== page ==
London mayor Sadiq Khan has confirmed that his Ultra-Low Emission Zone (ULEZ) will be expanded up to the North and South Circular roads from autumn 2021.
The expanded ULEZ will operate in the same way as the Central London ULEZ, which begins next April and will charge vehicles that don’t comply with emission standards £12.50 a day, but will cover an area 18 times larger.
The mayor’s office said approximately 100,000 cars, 35,000 vans and 3,000 lorries could be affected by the expanded zone and tighter standards on heavy vehicles.
Heavy vehicles that do not meet the Euro VI emission standards will be required to pay up to £300 from October 2020 to drive in the London-wide Low Emission Zone, although vehicles that are either Euro IV or Euro V standard will be charged £100.
City Hall pointed to recent studies by the University of Oxford, which showed that health damage from cars and vans costs £6bn annually to the NHS and society, with the bill in London totalling £65m a year.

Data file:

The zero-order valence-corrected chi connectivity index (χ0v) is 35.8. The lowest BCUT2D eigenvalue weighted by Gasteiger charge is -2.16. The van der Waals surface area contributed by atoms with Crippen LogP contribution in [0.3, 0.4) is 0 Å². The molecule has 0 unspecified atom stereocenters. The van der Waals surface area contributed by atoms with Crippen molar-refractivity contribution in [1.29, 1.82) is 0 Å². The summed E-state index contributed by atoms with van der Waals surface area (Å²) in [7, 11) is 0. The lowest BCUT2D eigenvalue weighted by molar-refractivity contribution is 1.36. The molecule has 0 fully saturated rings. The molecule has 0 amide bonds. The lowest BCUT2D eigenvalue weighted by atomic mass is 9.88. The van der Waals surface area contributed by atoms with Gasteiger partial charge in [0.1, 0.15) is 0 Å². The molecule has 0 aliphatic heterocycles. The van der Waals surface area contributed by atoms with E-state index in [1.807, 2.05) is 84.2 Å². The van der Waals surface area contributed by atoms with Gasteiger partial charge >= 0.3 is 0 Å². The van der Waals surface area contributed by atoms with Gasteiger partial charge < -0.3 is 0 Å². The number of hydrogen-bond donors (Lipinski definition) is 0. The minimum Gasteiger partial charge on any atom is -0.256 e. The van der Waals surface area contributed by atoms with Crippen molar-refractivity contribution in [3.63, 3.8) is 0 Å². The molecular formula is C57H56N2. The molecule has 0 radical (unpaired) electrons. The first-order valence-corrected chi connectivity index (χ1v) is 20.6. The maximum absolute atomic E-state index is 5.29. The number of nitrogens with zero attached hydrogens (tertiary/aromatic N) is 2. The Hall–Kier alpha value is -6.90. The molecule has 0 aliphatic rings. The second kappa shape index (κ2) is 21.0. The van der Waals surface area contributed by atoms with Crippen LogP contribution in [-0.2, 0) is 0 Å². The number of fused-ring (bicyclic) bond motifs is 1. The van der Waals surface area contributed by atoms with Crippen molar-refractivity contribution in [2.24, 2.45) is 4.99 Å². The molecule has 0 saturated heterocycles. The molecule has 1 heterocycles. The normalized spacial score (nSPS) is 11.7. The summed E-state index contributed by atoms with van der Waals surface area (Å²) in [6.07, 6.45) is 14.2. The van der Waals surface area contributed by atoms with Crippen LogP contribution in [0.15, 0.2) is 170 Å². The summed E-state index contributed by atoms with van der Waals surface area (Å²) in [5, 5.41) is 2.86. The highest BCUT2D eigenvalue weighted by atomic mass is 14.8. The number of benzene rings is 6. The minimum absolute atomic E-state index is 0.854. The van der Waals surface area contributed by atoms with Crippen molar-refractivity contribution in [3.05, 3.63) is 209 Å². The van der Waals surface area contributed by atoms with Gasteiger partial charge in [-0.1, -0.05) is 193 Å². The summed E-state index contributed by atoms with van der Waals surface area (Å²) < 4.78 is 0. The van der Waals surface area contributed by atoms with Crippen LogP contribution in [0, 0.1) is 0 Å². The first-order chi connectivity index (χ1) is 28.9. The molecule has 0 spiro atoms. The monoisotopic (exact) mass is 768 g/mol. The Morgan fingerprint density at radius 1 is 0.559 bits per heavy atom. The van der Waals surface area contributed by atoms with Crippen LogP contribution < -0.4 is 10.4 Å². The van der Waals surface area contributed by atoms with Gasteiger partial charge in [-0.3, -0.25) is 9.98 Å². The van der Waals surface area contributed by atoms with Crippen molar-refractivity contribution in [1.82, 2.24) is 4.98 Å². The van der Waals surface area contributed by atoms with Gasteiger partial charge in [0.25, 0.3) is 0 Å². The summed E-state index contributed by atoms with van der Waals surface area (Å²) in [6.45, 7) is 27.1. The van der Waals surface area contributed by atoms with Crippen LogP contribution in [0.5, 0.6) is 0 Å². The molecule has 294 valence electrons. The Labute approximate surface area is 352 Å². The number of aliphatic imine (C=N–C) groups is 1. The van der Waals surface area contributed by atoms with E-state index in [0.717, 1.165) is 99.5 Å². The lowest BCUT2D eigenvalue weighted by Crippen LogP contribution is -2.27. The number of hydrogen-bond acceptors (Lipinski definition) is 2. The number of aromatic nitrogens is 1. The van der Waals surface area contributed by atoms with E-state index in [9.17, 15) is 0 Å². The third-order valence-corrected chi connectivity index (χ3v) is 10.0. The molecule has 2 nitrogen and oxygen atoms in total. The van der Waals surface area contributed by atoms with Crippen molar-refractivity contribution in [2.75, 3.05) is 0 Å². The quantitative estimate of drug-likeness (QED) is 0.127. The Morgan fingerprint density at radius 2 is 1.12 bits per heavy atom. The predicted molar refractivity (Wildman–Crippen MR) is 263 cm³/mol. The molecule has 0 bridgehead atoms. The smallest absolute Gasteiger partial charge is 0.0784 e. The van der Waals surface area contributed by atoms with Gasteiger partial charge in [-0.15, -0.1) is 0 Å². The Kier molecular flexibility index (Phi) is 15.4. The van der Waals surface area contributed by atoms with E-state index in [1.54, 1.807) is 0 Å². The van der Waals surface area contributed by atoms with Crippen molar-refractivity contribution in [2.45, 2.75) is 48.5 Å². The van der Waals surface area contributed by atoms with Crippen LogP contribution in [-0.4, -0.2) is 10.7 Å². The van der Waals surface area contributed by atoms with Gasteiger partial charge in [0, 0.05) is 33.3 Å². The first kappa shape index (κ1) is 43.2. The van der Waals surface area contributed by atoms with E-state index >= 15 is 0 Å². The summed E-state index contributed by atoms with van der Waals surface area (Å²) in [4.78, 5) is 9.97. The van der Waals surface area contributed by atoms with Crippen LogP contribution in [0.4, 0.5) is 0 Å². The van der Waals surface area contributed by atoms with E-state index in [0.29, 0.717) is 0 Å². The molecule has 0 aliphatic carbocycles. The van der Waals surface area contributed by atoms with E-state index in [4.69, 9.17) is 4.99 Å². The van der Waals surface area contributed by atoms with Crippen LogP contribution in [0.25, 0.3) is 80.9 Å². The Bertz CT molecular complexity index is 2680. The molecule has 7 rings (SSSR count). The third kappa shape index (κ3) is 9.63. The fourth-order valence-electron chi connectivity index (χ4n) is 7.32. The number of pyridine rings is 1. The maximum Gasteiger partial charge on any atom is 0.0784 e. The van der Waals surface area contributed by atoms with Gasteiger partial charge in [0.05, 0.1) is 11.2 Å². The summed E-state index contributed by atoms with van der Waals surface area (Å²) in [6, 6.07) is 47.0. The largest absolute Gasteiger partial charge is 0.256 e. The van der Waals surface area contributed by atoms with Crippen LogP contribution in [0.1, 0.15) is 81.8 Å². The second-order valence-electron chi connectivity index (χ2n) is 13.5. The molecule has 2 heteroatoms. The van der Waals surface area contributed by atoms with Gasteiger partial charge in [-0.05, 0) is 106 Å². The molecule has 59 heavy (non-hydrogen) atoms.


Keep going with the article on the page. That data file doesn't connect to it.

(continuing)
Mr Khan said: ‘I promised hard-hitting measures to tackle our shameful air pollution and today City Hall is confirming the next stage of our plans.
‘Some motorists will need help switching to greener transport options, which is why City Hall are urging ministers to deliver a diesel scrappage scheme to get the dirtiest cars off our roads and offer drivers a fair deal, especially the many diesel drivers who brought vehicles thinking they were more environmentally friendly after Government advice.’
City Hall said all areas of London are expected to see reductions in pollution, including on the North and South Circular Roads and only 4% of roads in Outer London are expected to exceed legal limits in 2021.
RAC roads policy spokesman Nicholas Lyes said: ‘Nobody doubts the need to clean up London’s air; however the expansion of the ULEZ represents a huge move into residential areas within the North and South Circular. Residents and small businesses within this area now have just three years to become compliant with the mayor’s emission standards.
‘Motorists currently have no quick and easy means of knowing for certain what Euro emissions standard their car, or one they are looking to buy, meets – so it is absolutely vital that a central database is developed as quickly as possible.’